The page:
Looking for a Happier Internet
Is identifying people’s online comments as theirs the key to maintaining civility online?
Brought to you by Liberty Mutual's
The Responsibility Project
If you feel like going online can feel like diving through a dark portal into the inner monologues of people who really should keep them to themselves, you’re not alone. In The Atlantic, Emma Green wrote about a conversation with Change.org’s Jen Dulski and Liba Rubenstein, Director of Strategy and Outreach at Tumblr, at the Silicon Valley Summit.
While online petitions and online advocacy occasionally prompt actual social change, Green writes, “It’s also true that, some days, social media seems like a repetitive cycle of anger.”
At the summit, Tumblr’s Rubenstein suggested that smart product design can alleviate some of the rage. Foremost amongst these design ideas, she says, is eliminating anonymity from the web. For instance, “Commenting was a cesspool of online exchanges; it’s the ability to dump on someone else’s content and walk away.” She points to Tumblr as a step in the right direction, as those who participate in Tumblr conversations are identified by name, and comments are broadcast to the commenter’s followers.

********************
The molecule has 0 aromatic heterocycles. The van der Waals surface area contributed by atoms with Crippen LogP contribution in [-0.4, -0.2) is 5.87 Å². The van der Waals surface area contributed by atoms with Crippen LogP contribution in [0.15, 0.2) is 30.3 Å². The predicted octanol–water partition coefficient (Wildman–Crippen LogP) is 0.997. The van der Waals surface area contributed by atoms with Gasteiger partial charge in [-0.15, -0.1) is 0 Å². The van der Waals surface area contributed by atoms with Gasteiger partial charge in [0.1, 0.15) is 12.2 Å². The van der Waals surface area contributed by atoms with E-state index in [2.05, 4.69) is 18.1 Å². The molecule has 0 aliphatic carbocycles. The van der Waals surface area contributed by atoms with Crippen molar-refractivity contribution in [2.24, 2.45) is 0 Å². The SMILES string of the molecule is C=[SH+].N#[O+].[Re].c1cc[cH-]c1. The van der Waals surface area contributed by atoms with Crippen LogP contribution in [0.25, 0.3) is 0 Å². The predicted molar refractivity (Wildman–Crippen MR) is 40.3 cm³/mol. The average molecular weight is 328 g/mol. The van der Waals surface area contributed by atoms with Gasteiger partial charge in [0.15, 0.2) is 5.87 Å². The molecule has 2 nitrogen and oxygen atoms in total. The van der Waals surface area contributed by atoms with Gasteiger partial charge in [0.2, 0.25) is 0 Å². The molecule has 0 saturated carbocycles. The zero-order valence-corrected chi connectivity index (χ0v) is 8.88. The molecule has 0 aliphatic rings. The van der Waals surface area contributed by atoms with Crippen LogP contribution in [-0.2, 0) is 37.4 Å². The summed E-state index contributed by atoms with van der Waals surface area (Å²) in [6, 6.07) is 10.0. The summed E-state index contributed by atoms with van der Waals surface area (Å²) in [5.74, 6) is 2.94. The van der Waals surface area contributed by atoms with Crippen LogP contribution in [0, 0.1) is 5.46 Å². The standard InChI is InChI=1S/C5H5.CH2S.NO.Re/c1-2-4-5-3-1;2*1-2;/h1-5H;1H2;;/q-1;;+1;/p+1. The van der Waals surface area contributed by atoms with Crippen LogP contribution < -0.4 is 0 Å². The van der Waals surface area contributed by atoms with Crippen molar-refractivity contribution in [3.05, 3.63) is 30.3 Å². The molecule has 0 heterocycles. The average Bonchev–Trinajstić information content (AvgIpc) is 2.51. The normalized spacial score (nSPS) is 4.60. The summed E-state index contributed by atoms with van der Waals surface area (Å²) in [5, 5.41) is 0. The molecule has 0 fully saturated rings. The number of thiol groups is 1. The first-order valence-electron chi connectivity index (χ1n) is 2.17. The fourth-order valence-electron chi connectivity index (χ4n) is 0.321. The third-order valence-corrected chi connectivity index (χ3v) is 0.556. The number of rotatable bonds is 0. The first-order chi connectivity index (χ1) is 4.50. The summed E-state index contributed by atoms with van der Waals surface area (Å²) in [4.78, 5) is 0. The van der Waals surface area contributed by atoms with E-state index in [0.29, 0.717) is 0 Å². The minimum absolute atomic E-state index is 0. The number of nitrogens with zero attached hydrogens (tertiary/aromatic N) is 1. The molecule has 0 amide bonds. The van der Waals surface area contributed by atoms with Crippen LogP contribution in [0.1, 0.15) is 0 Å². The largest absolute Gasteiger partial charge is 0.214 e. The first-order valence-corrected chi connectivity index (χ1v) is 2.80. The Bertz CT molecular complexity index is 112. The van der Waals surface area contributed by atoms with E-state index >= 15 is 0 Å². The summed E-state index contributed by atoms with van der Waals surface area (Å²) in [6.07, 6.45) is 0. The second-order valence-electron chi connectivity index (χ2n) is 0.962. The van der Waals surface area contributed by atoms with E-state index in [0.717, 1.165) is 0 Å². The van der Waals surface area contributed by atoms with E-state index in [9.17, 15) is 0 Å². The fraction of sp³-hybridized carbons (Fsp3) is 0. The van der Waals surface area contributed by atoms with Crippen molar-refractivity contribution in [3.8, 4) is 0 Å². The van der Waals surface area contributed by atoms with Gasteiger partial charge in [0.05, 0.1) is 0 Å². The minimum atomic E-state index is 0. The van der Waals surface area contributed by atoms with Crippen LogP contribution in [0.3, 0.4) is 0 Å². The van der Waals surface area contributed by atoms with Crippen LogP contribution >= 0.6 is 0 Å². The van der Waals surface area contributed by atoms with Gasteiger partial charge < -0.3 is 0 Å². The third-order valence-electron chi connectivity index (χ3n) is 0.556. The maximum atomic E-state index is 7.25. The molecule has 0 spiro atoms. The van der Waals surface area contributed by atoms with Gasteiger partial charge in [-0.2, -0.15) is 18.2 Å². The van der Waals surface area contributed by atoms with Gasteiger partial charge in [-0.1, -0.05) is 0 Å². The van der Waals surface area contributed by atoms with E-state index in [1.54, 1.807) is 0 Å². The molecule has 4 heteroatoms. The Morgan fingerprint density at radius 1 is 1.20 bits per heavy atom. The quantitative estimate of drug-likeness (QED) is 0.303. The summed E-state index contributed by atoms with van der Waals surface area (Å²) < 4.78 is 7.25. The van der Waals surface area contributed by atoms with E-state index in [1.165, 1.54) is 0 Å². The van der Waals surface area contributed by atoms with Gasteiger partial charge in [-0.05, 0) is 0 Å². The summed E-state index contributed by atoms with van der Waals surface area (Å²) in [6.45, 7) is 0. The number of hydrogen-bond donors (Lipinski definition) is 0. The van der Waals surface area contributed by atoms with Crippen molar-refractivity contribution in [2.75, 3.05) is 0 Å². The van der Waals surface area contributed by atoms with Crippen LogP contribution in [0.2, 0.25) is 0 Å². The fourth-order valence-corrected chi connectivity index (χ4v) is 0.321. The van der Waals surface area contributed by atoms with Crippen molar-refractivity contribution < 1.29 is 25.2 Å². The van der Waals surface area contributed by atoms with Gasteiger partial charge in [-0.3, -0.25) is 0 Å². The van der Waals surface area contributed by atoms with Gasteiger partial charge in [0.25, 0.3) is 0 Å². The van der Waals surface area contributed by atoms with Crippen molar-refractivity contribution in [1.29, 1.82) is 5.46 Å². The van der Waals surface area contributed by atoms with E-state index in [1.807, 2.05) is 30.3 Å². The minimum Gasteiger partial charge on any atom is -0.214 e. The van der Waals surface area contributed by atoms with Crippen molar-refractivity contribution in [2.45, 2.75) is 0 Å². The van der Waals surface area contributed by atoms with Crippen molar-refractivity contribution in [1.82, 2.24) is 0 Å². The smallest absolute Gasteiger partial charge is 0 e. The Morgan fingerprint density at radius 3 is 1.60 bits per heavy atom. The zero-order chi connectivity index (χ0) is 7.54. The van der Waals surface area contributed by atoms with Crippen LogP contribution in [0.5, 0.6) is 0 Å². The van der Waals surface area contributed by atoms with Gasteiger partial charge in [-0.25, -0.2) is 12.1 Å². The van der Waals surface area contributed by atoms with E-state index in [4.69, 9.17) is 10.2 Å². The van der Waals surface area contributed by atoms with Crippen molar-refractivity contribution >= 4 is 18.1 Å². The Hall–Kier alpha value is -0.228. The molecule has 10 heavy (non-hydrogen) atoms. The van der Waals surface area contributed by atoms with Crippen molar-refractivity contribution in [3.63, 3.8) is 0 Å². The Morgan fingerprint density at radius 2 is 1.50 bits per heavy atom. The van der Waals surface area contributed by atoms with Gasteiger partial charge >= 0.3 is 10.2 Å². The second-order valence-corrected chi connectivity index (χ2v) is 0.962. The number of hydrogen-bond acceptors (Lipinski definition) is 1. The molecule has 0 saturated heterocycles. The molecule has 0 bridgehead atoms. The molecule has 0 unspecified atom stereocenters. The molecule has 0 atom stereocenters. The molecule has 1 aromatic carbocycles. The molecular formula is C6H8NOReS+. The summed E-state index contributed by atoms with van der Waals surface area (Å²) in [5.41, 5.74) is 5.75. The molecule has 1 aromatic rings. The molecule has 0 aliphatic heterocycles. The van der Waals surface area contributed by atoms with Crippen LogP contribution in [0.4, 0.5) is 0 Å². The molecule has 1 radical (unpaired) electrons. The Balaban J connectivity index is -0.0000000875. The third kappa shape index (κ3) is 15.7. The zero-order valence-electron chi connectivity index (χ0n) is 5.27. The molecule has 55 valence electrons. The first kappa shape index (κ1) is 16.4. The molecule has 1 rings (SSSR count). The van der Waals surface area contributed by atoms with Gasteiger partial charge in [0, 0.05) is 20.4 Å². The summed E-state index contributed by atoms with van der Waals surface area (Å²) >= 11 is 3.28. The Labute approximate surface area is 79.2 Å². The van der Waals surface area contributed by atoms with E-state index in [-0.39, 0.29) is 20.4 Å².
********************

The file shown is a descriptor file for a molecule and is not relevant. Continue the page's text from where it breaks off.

Further, Rubenstein says, the content on Tumblr is less immediate that the content on some other platforms – notably Twitter, or as Green calls it, the “rage machine.” As Rubenstein asserts, “The lifecycle of a post on Tumblr is very long. We actually see a whole lot of activity on popular posts a month or sometimes a year after posting.” Of course, Tumblr, or any other platform for that matter, isn’t immune to anger and vitriolic speech, but it’s possible that Tumblr’s model will dilute the rage.
How do you avoid the angry spots of the Internet? How can we encourage people to speak more reasonably online? Weigh in here.